Knitters who work on gauge are dangerous because they then go off on to "other" yarns having worked out the square meterage themselves.

This is why I adore Elizabeth Zimmerman -she got me knitting dangerously. If you don't know who she is please spend 10 mins on this

My patterns (linked to this site) are all strict about gauge. 

8ply and 4ply and their cousins 3ply and 2ply are the basis of what we used to knit: They are the foundation of our knitting knowledge.

Image result for Traditional Gansey
A traditional Gansey worked in 4ply.

A traditional 2ply shawl.
3ply traditional baby vest.
Not socks but 4ply used for baby-wear.

The basis of all yarn are the singles spun. On the left single for 4ply and on the right, single for 8ply.

And with that I bid you great yarn knowledge and dangerous knitting.

Fiona MacBride

Tin Shed Yarns.

Notice my drug-dealer scales for weighing the bobbins. They keep my amounts accurate as I work.

Sunday, 16 September 2018

The Lumpy Jersey

Basic knitting
It's almost a month since my partner Chris Bailey died. I am bereft. He was my one true love.

It has been simply a matter of getting through each day.
I've had good ones and exhausting ones. I have days when I look around and think about all the possibilities now that I am on my own, only to have doubts and fears about making any moves or decisions.

I've had days when family have insisted I be in touch when all I want to do is move on....days when people have taken me out for coffee and I've enjoyed when I didn't expect to....and days when I have taken up a neighbourhood issue when I had the lowest energy.

Basically, I am unable to predict anything vaguely normal at the present as it ends up becoming something else; I'm just not quite myself.

Bottom-up circular-knit. Divided for the sleeves and re-joined with a three-needle bind-off at the shoulder
So to create calm I took up my favourite hand-spun 8ply and started something I can almost knit blind-folded. This rough-spun Gotland cross wool was from a fleece I bought locally. Donna Hamilton breeds these sheep and she has since dived into hand-spinning herself. 
Gotland is a favourite of mine. It's a type and a breed, like Shetland. I enjoyed spinning it and I enjoyed working with it these last three weeks.

There's a rawness in loss that puts you back at the beginning again....around what really matters. After a good two years of knitting lace I found the 8ply chunky a joy. There were still bits of thistle in it. It smells perfect too.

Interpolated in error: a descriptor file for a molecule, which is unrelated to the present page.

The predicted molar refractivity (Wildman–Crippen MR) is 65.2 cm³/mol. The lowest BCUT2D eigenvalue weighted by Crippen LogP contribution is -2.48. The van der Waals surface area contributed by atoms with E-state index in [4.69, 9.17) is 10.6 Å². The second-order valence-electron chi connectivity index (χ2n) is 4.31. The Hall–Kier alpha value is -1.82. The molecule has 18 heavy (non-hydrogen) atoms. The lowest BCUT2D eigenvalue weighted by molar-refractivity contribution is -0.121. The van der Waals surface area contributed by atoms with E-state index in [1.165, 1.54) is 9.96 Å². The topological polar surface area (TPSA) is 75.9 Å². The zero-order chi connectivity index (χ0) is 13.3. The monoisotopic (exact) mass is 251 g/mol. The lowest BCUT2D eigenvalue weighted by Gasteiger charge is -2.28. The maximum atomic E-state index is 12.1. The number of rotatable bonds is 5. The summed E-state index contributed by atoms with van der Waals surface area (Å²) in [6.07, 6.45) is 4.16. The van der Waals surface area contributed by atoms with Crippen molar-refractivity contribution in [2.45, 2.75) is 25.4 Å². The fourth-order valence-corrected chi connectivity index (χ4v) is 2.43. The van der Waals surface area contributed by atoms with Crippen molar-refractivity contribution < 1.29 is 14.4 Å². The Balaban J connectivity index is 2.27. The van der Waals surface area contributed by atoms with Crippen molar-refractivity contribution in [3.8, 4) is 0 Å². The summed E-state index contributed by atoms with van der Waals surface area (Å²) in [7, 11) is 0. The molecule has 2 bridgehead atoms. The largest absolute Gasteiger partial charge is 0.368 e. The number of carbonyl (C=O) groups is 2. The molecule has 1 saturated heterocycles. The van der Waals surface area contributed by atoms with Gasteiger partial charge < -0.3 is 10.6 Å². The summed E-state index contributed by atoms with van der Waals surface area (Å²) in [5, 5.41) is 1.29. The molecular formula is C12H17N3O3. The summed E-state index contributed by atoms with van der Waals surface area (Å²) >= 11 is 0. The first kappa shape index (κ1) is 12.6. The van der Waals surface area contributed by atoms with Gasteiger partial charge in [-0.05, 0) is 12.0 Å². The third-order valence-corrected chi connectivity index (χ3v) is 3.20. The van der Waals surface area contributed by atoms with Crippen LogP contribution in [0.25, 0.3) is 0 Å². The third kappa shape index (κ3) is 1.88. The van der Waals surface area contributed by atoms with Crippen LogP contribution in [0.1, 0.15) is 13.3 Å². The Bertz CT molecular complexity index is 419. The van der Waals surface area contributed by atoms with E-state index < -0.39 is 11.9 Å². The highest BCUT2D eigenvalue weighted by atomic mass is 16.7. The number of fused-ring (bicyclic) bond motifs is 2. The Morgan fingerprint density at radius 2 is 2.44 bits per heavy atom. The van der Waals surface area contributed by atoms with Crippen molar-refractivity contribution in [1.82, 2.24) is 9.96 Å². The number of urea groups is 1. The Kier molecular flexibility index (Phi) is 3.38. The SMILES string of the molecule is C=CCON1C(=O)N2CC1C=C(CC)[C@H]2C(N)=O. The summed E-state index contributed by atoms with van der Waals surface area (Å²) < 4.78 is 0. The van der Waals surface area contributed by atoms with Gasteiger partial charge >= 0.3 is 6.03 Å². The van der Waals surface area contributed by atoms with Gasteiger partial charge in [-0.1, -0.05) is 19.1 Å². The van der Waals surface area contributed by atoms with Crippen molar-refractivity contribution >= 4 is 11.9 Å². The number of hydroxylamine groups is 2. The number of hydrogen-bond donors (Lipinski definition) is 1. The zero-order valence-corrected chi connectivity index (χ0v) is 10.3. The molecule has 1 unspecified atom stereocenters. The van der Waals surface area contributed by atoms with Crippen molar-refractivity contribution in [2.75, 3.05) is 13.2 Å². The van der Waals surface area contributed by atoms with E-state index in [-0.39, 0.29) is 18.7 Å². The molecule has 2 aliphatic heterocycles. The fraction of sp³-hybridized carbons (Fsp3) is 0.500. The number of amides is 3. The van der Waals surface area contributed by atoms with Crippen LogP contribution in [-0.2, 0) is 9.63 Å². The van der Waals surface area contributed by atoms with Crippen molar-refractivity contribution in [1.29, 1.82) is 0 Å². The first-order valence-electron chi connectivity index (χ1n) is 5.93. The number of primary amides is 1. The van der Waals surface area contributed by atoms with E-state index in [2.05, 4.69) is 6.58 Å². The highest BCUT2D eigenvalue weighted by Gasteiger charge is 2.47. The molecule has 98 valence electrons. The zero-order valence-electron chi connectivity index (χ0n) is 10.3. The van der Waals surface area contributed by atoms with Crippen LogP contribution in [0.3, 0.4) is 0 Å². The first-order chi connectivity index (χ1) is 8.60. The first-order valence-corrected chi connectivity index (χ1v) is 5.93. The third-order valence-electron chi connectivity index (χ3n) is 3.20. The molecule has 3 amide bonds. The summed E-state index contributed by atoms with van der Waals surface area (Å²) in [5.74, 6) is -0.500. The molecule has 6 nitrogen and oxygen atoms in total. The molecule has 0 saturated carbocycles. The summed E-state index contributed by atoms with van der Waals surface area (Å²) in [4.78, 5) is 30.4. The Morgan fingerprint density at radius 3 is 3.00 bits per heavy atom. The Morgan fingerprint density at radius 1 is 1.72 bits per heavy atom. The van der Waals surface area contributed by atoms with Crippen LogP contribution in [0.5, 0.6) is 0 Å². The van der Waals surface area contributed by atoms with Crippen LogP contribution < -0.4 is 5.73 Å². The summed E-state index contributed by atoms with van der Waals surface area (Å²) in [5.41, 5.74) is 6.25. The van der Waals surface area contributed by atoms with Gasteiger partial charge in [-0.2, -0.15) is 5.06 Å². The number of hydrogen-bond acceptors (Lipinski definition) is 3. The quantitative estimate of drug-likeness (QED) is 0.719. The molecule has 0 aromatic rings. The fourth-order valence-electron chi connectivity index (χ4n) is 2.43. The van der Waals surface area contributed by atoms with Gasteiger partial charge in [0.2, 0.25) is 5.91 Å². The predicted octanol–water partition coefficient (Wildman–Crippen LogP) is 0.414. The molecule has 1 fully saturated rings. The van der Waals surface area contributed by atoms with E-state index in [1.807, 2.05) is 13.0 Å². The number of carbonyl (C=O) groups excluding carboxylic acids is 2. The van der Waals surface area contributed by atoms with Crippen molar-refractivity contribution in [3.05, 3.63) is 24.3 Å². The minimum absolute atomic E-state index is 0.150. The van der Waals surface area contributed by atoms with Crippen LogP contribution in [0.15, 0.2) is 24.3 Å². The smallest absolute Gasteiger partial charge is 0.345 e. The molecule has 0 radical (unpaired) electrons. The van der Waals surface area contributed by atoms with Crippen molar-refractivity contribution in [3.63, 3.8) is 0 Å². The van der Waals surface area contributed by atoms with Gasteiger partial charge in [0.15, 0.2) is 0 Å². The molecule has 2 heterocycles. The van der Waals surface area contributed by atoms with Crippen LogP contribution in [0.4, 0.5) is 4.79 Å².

Stitches are picked up off the edge of the arm-hole (3 out of every 4) and worked down-wards to the cuff decreasing at a 1 in 4 ratio.

The thickness filled the jersey quickly and the colours were a comfort.

The simplicity of the stitch-count was so satisfying: 60 cast-on and knit to the shoulders. 6 is a perfect number for mathematicians as it can be divided by 1,2,and 3. 60 can be divided by 1,2,3,4,5,AND 6 as well as 10. With 60 stitches you can place the neck-opening in the middle third of the fabric (stitches 21-39) and have 1x1 ribbing without adjusting numbers. The sleeve-opening, worked by allowing one third of the jersey length to be worked flat, gave 60 stitches for a sleeve...back to 60 again, divided onto 4 dpns, giving 15 per needle. 
Proportions for a child's drop-shouldered jersey like this are basically in thirds: one third sleeve-opening, two thirds jersey length. I allowed a deep ribbing as I know how children can grow quickly. The sleeve cuff might have been a mite narrow. The proportion is usually just under one half of the sleeve-opening stitch-count. 

Neck-opening is usually one-third of total width of jersey. Sleeve cuff is usually just under half of the depth of the sleeve-opening.
The cuffs can be ripped back and knit wider...again. These sleeves are knit circular with decreases from the lower sleeve-opening point. 

(...apart from the shoulder seams...)

This is how traditional ganseys were worked. 

This garment has been a simple, happy easy knit...and I got to use up loads of stash....which I joined using the traditional method of laying the new and old wools together and continuing working until the new wool began. This way there are no ends to sew in, and the join is strong enough to be blocked too.

Jersey mid-sleeve and needing a blocking once finished.
I am getting better....and I am constantly reminded of how comfortable and safe I am really...and how loved I am.

I appreciate all the love and warmth shown me...the messages from contacts over the globe, the flowers, the poncho from my sister, the cards and the patience.

These two have been particularly snuggly and attentive.....they know things aren't the same.

Many thanks,

God Bless

Fiona MacBride
Tin Shed Yarns

ps excuse the muddy's still wintry here.